Original Date: 11/12/2001
Revision Date: 01/18/2007
Best Practice : Continuous Improvement/Lean Initiative Program Extension
Frontier Electronic Systems is extending its Continuous Improvement/Lean Initiative Program know-how to its external suppliers with a great deal of acceptance and success. The company is applying successful internal lean processes to suppliers, but in a joint environment that includes itself, the external supplier, and the customer.
One root-cause finding identified by Frontier Electronic Systems (FES), in support of customer reduced cost and lead-time targets, was the cost and delivery performance of external suppliers. Quality deficiencies and late deliveries were high-cost drivers. To further enhance its own performance in these areas, FES needed a method of initiating performance improvements within the suppliers’ organizations. FES’ success under the Lean-Pathways Pilot Program indicated that additional benefits could be attained by applying the same analysis and change implementation principles to external suppliers. The objective would be to apply these tools to the business practices used among the FES-supplier relationships with focus on improvement of overall supplier performance (including cost). After the Pilot Program ended, FES established the Continuous Improvement/Lean Initiative Program (CLIP) as a way to keep continuous improvement at the forefront. FES began extending the application of these lean principles beyond the typical scope of internal activities to include quality improvement and cost/cycle time reductions with suppliers.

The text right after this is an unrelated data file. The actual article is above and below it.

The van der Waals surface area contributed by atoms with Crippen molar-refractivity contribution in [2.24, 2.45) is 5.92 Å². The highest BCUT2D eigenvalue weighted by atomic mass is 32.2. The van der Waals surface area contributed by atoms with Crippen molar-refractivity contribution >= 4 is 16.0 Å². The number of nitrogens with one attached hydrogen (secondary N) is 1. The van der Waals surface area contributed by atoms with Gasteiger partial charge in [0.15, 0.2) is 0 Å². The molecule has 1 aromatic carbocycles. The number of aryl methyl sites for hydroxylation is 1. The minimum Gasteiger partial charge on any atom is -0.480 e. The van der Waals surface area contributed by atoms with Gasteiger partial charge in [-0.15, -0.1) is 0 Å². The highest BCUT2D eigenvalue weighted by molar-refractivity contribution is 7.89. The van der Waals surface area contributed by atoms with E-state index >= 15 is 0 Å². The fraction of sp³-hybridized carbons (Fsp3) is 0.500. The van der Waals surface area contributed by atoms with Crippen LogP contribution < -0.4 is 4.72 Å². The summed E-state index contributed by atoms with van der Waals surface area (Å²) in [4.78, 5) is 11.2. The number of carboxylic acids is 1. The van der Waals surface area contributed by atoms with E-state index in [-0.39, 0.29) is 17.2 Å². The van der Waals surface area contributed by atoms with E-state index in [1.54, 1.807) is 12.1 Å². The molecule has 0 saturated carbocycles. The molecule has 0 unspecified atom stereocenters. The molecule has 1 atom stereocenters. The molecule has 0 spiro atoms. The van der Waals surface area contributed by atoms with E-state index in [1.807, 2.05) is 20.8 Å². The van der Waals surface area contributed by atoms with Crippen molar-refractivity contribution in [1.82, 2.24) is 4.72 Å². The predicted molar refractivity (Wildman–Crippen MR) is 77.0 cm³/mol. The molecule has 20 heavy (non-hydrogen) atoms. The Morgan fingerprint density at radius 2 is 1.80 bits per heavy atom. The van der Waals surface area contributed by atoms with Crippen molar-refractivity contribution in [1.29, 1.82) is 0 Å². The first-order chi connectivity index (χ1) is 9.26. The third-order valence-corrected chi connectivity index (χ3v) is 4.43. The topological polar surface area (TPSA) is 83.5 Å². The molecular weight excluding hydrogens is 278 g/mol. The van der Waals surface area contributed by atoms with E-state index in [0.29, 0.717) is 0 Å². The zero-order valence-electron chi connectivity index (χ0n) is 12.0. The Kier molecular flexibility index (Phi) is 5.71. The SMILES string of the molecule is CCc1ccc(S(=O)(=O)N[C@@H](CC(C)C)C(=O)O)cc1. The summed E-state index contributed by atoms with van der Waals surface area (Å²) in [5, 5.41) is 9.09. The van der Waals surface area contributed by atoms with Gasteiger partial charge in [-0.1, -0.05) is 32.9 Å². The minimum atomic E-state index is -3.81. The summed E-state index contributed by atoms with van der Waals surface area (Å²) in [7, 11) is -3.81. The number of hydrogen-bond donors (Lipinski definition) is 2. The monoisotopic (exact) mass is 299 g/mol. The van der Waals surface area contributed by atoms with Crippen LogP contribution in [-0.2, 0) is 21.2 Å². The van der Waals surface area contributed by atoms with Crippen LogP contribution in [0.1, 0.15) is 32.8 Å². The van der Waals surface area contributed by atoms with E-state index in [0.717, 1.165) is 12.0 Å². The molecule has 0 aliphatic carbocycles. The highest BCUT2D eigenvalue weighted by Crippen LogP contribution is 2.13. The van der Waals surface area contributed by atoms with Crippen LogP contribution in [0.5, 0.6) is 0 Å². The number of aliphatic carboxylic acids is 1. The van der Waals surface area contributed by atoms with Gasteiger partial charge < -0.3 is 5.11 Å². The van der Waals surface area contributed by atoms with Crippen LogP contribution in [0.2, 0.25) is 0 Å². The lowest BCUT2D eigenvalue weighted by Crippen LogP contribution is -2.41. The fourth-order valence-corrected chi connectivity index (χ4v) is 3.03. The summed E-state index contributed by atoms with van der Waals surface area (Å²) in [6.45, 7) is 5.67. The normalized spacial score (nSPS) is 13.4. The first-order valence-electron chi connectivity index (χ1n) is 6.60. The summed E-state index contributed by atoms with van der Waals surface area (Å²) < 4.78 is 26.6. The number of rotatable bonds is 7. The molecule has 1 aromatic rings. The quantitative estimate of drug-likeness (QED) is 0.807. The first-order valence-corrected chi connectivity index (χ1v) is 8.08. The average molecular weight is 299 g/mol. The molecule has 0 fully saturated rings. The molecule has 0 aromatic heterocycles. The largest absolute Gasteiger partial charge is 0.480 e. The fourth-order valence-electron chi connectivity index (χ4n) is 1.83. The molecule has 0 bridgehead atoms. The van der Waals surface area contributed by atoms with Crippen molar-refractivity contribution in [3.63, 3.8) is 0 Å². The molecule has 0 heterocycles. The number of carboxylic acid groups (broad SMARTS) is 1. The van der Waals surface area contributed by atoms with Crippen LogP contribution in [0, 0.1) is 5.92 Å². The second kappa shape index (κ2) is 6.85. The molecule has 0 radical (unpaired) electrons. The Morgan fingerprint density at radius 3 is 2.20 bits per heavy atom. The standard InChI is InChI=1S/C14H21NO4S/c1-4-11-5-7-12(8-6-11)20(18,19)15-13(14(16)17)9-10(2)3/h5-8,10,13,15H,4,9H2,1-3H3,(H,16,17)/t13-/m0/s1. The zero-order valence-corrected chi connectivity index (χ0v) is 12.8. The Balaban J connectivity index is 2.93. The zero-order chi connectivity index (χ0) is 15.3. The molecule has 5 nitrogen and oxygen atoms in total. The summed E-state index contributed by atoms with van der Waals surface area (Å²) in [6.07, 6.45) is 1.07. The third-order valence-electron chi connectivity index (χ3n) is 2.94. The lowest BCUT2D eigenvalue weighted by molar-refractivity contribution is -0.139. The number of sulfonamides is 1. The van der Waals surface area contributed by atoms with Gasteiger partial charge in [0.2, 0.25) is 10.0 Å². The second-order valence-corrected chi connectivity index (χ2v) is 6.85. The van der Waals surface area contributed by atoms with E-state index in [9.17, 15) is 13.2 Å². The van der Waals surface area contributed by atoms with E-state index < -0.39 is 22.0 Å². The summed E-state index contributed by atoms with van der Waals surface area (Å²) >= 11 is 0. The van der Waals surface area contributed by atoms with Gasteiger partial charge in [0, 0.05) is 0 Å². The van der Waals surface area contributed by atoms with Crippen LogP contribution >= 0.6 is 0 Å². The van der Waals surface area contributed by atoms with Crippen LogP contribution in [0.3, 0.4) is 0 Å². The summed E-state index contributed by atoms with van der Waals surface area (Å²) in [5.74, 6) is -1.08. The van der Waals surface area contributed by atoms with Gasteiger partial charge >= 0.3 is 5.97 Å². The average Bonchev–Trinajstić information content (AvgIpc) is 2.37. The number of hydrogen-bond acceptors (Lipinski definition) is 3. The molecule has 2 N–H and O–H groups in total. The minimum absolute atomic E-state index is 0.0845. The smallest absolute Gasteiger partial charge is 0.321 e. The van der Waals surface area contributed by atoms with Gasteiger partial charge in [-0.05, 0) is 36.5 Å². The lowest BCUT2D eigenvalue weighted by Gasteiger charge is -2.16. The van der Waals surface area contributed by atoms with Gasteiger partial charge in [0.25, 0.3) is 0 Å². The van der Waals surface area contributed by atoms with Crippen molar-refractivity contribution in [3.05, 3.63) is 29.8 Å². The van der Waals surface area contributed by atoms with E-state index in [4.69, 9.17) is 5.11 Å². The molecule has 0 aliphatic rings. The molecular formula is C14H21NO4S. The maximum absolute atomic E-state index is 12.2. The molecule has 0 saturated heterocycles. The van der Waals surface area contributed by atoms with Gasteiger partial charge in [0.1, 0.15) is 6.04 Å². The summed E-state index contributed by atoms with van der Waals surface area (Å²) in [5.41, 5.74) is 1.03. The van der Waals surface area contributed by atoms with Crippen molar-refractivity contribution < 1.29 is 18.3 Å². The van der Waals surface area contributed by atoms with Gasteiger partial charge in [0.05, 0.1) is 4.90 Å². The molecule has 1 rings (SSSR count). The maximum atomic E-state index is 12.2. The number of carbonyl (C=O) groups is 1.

One example of this extension is the initiation of a Joint Accelerated Improvement Workshop (AIW). This project focused primarily on FES’ production of the Engine Fuel Display for the F/A-18 E/F Super Hornet. The AIW included a focus on business, production, and test processes. As a result of this effort, FES and its major supplier made significant internal process changes that have primarily focused on manufacturing, material procurement, and subcontract management processes with a priority on lead-time reduction.
The extension of CLIP contributed to a 10% price reduction through cycle time reduction and streamlining business processes. Since its inception, the lead-time (from the customer’s placement of an order with FES to first delivery) has been reduced by 40% from 76 weeks to 46 weeks. This accomplishment was achieved by applying lean analysis methodologies (e.g., Value Stream Maps) to the subcontract management, procurement, production, and test processes within and between FES and its major supplier. FES anticipates additional lead-time reductions (Figure 2- 3), with the target being 26 weeks for a 66% total lead-time reduction.
Figure 2-3. Engine Fuel Display Order Cycle Time
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